Yes, I did stagnate in art and I saw very little improvement between 2011-2013, and yes, that did cause a great deal of stress and frustration as I frequently questioned my abilities.

But the university environment taught me a great deal. Looking back, high school was not a great time for me. Throughout the six years I'd become more and more withdrawn and socially awkward, I had no idea what I wanted to do with my life, and most of my teachers seemed like they didn't know what to do with me. Some staff were downright awful towards me as I wasn't the ideal outgoing, chatty student. I had a group of friends of course, but overall I felt an overwhelming sense of disconnect and unbelonging, and that I was held back by the "quiet girl" stigma. By the end I was excited to start university, to have a fresh start, and to get away from the expectations people had of me. In fact, that was probably the reason why I chose biomedicine over science: because a very, very large number of people from my school went into UoM science. I know 1/3 of my year level went to Melbourne, at least.

It was tough going to start off with, as the structure of the degree made it was hard to form a solid group, but I forged many new friendships, and rekindled and strengthened long-lost and existing ones. I gained more self-confidence, maturity, and independence, largely thanks to my four months overseas where I had to do everything on my own. Not only that, but exchange also gave me the opportunity to visit CalArts, Art Center, Sheridan, and Concordia, all of which strengthened my resolve to make the leap into the art field.

And possibly most importantly of all, Biomed taught me resilience, as I had to push through three years of an intense degree that I became increasingly sure I didn't want to do. I didn't want to give up and waste my effort, and my ingrained desire to do well forced me to strive for high marks regardless of my level of interest.

Surprisingly, the week after my results were finalised and I received my confirmation of graduation, when I went into uni to get official transcripts for college applications, a sudden wave of melancholic realisation and loss crashed over me. It was completely unexpected. I'd had no idea how attached I'd become to the university, and what a sense of belonging to the community I'd developed, despite my class attendance dropping to absolute 0 by my last semester and my relative lack of extracurricular involvement. The feeling extended beyond just being able to brag that I attended such a beautiful campus near the heart of the "world's most livable" city. It was in that moment that I realised this chapter of my life had closed; that it's now up to me to steer through the dark and enigmatic waters of my future - a realisation I didn't believe would ever hit me.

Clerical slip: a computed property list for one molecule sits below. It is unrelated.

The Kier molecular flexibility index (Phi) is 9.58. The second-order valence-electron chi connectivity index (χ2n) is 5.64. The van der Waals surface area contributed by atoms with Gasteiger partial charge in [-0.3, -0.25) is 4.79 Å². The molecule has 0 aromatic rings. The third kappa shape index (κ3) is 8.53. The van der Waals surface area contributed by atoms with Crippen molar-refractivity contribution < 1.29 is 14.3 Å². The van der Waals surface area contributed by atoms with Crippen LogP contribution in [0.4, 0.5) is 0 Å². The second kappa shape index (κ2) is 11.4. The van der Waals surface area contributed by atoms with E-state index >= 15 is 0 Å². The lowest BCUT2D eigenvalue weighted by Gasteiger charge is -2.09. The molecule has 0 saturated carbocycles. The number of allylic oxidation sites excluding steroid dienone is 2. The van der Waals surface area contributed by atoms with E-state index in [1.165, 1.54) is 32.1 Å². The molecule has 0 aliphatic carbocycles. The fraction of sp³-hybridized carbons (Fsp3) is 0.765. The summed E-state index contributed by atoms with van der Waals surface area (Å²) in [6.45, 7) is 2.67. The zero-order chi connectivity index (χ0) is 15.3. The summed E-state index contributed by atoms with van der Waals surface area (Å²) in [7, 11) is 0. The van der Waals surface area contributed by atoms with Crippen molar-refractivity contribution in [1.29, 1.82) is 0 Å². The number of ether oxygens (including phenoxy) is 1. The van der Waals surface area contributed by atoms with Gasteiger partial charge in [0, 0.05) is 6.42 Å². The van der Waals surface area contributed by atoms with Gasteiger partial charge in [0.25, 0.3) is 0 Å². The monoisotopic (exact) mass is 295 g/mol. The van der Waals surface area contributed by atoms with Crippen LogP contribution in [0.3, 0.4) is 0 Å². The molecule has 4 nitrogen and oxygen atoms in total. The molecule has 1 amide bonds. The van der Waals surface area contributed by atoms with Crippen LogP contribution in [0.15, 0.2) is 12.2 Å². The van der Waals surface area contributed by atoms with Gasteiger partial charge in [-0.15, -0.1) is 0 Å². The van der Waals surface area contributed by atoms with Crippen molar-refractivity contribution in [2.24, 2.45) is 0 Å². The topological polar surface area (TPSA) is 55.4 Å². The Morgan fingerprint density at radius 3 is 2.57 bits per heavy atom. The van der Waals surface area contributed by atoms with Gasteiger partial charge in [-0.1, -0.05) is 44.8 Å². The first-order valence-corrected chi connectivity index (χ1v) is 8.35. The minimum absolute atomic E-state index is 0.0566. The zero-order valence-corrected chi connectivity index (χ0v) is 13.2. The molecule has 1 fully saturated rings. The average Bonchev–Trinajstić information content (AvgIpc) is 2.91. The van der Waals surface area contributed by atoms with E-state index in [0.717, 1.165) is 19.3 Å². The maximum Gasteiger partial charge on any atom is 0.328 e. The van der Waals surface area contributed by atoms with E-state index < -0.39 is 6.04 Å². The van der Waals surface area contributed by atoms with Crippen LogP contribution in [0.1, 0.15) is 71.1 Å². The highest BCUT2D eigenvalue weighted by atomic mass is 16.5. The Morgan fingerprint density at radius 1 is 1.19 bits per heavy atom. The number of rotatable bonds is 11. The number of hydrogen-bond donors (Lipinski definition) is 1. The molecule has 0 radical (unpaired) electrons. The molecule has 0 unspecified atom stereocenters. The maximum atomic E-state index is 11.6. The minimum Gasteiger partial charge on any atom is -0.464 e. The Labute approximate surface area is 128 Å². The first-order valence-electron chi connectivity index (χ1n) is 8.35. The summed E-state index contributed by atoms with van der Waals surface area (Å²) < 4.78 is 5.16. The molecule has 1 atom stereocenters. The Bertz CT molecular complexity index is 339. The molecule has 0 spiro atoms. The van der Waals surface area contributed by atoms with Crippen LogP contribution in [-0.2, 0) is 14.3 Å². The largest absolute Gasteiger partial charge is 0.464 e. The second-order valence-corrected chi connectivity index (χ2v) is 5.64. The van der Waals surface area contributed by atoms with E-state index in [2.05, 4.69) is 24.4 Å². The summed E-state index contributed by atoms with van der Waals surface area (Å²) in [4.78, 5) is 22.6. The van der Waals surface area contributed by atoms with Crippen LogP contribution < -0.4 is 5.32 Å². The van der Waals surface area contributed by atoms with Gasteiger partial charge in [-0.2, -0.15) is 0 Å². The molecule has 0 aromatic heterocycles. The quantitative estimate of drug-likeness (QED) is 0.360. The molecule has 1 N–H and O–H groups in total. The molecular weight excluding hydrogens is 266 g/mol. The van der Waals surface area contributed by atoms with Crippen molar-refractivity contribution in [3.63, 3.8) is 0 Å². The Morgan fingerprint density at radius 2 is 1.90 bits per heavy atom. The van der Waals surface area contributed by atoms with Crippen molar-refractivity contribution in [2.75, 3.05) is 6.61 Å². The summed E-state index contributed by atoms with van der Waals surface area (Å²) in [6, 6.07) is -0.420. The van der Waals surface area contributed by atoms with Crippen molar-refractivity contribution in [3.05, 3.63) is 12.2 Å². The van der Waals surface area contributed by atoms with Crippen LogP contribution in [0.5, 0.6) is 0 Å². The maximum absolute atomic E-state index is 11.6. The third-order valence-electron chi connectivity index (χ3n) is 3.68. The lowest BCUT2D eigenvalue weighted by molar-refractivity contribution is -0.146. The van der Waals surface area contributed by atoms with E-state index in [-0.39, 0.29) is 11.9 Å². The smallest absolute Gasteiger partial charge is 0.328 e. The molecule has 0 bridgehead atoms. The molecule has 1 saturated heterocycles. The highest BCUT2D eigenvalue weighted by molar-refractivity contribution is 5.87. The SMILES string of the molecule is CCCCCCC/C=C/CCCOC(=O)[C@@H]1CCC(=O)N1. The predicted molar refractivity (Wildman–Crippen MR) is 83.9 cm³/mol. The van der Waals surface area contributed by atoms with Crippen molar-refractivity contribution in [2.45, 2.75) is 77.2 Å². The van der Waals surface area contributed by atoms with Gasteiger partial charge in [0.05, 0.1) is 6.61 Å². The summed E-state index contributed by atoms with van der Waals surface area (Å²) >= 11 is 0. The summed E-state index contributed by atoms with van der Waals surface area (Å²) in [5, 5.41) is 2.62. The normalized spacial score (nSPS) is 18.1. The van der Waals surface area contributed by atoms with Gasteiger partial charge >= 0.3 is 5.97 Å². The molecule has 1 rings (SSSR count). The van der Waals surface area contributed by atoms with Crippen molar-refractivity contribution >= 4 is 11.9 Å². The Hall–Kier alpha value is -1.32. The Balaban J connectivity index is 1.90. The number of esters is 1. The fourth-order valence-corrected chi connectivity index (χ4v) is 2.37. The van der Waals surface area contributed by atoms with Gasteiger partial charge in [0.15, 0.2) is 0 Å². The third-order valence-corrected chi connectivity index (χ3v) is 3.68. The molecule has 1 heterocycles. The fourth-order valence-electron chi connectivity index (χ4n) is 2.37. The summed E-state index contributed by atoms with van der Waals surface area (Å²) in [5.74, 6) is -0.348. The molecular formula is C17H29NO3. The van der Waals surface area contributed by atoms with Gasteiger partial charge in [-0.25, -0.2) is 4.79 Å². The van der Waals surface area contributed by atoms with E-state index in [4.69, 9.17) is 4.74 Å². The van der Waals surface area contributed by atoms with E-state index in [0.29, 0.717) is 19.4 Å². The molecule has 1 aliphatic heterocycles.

And I'm glad it did hit me, as for far too long I've been going through the motions and not having any real grasp of reality; swimming mindlessly through the haze of my days, with the daily grind having little to no meaning for me.

Now it's real, it's almost tangible, and I believe I'm now at least slightly more prepared to face what is to come even if I'm not accepted into any colleges in 2014. To be able to stop saying "I don't know" in response to the quintessential "What do you want to do?", and advance.